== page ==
The View
from Here:

    Ellen Lampert-Greaux lives in Petite Saline and is the new editor-in-chief of Harbour Magazine, and when she's not organizing the St. Barth Film Festival, or writing for various magazines, she turns her all-seeing eye upon local happenings.

    May '06
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    Speak To Me In French, Please
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    A funny thing happened to me in a restaurant last night. It was my first visit to a rather new watering hole on the island, and it came highly recommended by a few friends who had enjoyed their meals there. The place is trendy; there are no two ways about it. And very nicely decorated, with comfortable chairs and a modern, yet not too sterile, look. Last night there was a lovely breeze wafting across the terrace where we were seated. My first eyebrow was raised when the host immediately spoke English to me when I walked in. I thought this was a French-speaking island. And the host was definitely French. The second eyebrow went up when all four menus placed on the table were in English. How did they know I was dining with three other Anglophones (which in fact I wasn't). My husband, who may be the only island native to have dined there (he certainly was the only one in sight last night), certainly prefers a menu in French. And isn't half of the fun of going to a French restaurant having something more exotic than plain roasted chicken? At least written in French, the food sounds French. Or maybe I'm just being cranky. In any case the food was generally fine except my main course, which I found overcooked and dry. When I pointed out the almost entirely uneaten dish (a friendly pooch had eaten part of it, directly off my fork, which was very cute), I was told that every one else who ordered it had liked it, so it was my fault, not the chef's if I didn't like it. I guess they assume we are all one-time tourists so it doesn't matter if we like the food or not. By the time we left I was feeling really cranky, and the fact that a DJ had started pumping up the volume didn't help matters much. Of course it has been a long season in Saint Barth, and the recent onslaught of activities including "our" film festival, the arrival of the Tansat ag2r, and a theatre festival have made it seem like the season that would never end. So maybe the restaurant folks are starting to fray around the edges and need a long summer hibernation so they can gear up for next season. And maybe some of the flocks of trendy tourists will discover the next tropical paradise. And the trendy, techno, hip-hopping eateries will follow them. Then Saint Barth can get back to the good old days when enterprising locals set out a few chairs and tables on their porches or in their gardens and fried up the catch of the day and served it with some simple local squash or sweet potatoes, with just enough hot pepper to wake up the palette. And they greeted you in French with a big smile. Or am I just being nostalgic about imaginary days of yore, and conjuring up images of the kind of tropical island I would like to discover for myself. After all, I can eat plain roasted chicken in New York any day of the week.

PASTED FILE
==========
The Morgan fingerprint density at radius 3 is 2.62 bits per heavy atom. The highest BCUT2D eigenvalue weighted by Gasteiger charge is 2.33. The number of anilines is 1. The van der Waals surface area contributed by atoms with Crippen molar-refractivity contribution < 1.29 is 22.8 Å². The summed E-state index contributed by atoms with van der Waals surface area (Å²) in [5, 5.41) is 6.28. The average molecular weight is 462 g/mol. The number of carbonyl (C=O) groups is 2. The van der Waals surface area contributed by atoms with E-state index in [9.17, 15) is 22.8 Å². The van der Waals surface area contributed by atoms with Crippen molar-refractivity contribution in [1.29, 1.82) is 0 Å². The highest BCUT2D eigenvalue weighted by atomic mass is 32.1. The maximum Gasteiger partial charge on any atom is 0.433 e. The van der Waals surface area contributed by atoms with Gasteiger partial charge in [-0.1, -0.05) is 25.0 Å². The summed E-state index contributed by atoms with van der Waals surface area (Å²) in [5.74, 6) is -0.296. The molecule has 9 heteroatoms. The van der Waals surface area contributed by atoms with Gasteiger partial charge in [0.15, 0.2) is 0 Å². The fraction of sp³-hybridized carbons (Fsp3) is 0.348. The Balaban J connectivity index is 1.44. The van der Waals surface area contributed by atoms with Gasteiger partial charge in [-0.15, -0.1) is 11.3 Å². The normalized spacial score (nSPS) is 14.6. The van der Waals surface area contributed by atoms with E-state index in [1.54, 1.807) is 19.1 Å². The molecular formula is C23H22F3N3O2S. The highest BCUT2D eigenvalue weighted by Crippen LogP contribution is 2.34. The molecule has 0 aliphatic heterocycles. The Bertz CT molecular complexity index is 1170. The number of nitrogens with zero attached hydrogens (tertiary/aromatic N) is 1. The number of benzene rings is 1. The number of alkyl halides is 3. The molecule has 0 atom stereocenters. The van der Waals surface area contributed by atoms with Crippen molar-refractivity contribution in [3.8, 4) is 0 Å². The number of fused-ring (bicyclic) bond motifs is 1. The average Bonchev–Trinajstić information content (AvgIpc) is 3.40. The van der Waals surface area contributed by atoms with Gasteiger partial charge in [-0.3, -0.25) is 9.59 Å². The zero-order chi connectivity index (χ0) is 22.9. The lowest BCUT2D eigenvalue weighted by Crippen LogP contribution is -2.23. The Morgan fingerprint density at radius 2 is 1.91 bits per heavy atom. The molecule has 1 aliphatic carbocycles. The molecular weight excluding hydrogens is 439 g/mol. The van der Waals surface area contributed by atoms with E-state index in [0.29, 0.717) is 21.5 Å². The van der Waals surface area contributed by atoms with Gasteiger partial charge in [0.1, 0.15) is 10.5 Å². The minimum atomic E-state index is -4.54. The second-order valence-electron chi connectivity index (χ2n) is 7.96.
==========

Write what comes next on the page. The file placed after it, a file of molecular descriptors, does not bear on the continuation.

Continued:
More to come,
    Ellen Lampert-Greaux
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